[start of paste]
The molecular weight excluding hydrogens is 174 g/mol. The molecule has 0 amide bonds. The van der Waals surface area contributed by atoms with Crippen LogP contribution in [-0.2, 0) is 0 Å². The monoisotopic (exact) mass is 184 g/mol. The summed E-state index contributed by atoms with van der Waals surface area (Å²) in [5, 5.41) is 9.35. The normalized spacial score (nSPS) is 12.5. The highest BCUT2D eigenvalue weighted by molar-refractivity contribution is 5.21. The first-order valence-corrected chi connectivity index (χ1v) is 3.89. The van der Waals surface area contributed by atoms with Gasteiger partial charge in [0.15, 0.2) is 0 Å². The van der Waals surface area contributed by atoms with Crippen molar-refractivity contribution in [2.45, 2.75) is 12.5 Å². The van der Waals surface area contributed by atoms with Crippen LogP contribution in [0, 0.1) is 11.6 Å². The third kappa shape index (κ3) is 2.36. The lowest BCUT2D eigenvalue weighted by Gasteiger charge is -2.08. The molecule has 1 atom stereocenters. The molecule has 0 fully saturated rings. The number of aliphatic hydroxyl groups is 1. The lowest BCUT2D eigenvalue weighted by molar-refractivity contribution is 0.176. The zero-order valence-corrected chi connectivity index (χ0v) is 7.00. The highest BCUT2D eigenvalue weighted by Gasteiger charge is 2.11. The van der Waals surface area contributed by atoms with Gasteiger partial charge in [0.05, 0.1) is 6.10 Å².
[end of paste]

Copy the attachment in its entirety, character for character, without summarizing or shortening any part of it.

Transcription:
The molecular weight excluding hydrogens is 174 g/mol. The molecule has 0 amide bonds. The van der Waals surface area contributed by atoms with Crippen LogP contribution in [-0.2, 0) is 0 Å². The monoisotopic (exact) mass is 184 g/mol. The summed E-state index contributed by atoms with van der Waals surface area (Å²) in [5, 5.41) is 9.35. The normalized spacial score (nSPS) is 12.5. The highest BCUT2D eigenvalue weighted by molar-refractivity contribution is 5.21. The first-order valence-corrected chi connectivity index (χ1v) is 3.89. The van der Waals surface area contributed by atoms with Gasteiger partial charge in [0.15, 0.2) is 0 Å². The van der Waals surface area contributed by atoms with Crippen molar-refractivity contribution in [2.45, 2.75) is 12.5 Å². The van der Waals surface area contributed by atoms with Crippen LogP contribution in [0, 0.1) is 11.6 Å². The third kappa shape index (κ3) is 2.36. The lowest BCUT2D eigenvalue weighted by Gasteiger charge is -2.08. The molecule has 1 atom stereocenters. The molecule has 0 fully saturated rings. The number of aliphatic hydroxyl groups is 1. The lowest BCUT2D eigenvalue weighted by molar-refractivity contribution is 0.176. The zero-order valence-corrected chi connectivity index (χ0v) is 7.00. The highest BCUT2D eigenvalue weighted by Gasteiger charge is 2.11. The van der Waals surface area contributed by atoms with Gasteiger partial charge in [0.05, 0.1) is 6.10 Å².